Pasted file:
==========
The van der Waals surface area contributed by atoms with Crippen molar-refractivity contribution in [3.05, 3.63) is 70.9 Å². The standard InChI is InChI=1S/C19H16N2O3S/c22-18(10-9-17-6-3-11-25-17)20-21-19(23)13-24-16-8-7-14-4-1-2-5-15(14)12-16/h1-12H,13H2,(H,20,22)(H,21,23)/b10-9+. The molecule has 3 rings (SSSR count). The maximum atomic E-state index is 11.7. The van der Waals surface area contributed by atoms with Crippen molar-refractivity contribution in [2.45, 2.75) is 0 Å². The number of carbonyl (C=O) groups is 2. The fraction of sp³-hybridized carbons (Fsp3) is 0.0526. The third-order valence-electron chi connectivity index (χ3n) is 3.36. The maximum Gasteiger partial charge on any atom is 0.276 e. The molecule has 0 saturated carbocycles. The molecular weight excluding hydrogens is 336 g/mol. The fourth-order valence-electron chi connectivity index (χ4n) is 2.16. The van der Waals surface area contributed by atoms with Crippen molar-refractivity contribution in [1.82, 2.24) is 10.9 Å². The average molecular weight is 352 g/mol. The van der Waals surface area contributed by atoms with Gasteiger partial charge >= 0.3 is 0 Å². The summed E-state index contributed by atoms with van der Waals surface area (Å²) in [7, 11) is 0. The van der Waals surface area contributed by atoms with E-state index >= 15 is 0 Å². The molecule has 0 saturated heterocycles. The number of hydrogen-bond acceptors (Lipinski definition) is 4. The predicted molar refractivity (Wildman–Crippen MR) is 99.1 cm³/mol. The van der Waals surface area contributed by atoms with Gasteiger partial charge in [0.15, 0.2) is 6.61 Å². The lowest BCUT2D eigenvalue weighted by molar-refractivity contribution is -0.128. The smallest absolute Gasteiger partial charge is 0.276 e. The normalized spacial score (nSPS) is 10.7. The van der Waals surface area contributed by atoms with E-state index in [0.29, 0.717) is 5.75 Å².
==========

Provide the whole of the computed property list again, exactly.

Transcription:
The van der Waals surface area contributed by atoms with Crippen molar-refractivity contribution in [3.05, 3.63) is 70.9 Å². The standard InChI is InChI=1S/C19H16N2O3S/c22-18(10-9-17-6-3-11-25-17)20-21-19(23)13-24-16-8-7-14-4-1-2-5-15(14)12-16/h1-12H,13H2,(H,20,22)(H,21,23)/b10-9+. The molecule has 3 rings (SSSR count). The maximum atomic E-state index is 11.7. The van der Waals surface area contributed by atoms with Crippen molar-refractivity contribution in [2.45, 2.75) is 0 Å². The number of carbonyl (C=O) groups is 2. The fraction of sp³-hybridized carbons (Fsp3) is 0.0526. The third-order valence-electron chi connectivity index (χ3n) is 3.36. The maximum Gasteiger partial charge on any atom is 0.276 e. The molecule has 0 saturated carbocycles. The molecular weight excluding hydrogens is 336 g/mol. The fourth-order valence-electron chi connectivity index (χ4n) is 2.16. The van der Waals surface area contributed by atoms with Crippen molar-refractivity contribution in [1.82, 2.24) is 10.9 Å². The average molecular weight is 352 g/mol. The van der Waals surface area contributed by atoms with Gasteiger partial charge >= 0.3 is 0 Å². The summed E-state index contributed by atoms with van der Waals surface area (Å²) in [7, 11) is 0. The van der Waals surface area contributed by atoms with E-state index >= 15 is 0 Å². The molecule has 0 saturated heterocycles. The number of hydrogen-bond acceptors (Lipinski definition) is 4. The predicted molar refractivity (Wildman–Crippen MR) is 99.1 cm³/mol. The van der Waals surface area contributed by atoms with Gasteiger partial charge in [0.15, 0.2) is 6.61 Å². The lowest BCUT2D eigenvalue weighted by molar-refractivity contribution is -0.128. The smallest absolute Gasteiger partial charge is 0.276 e. The normalized spacial score (nSPS) is 10.7. The van der Waals surface area contributed by atoms with E-state index in [0.29, 0.717) is 5.75 Å².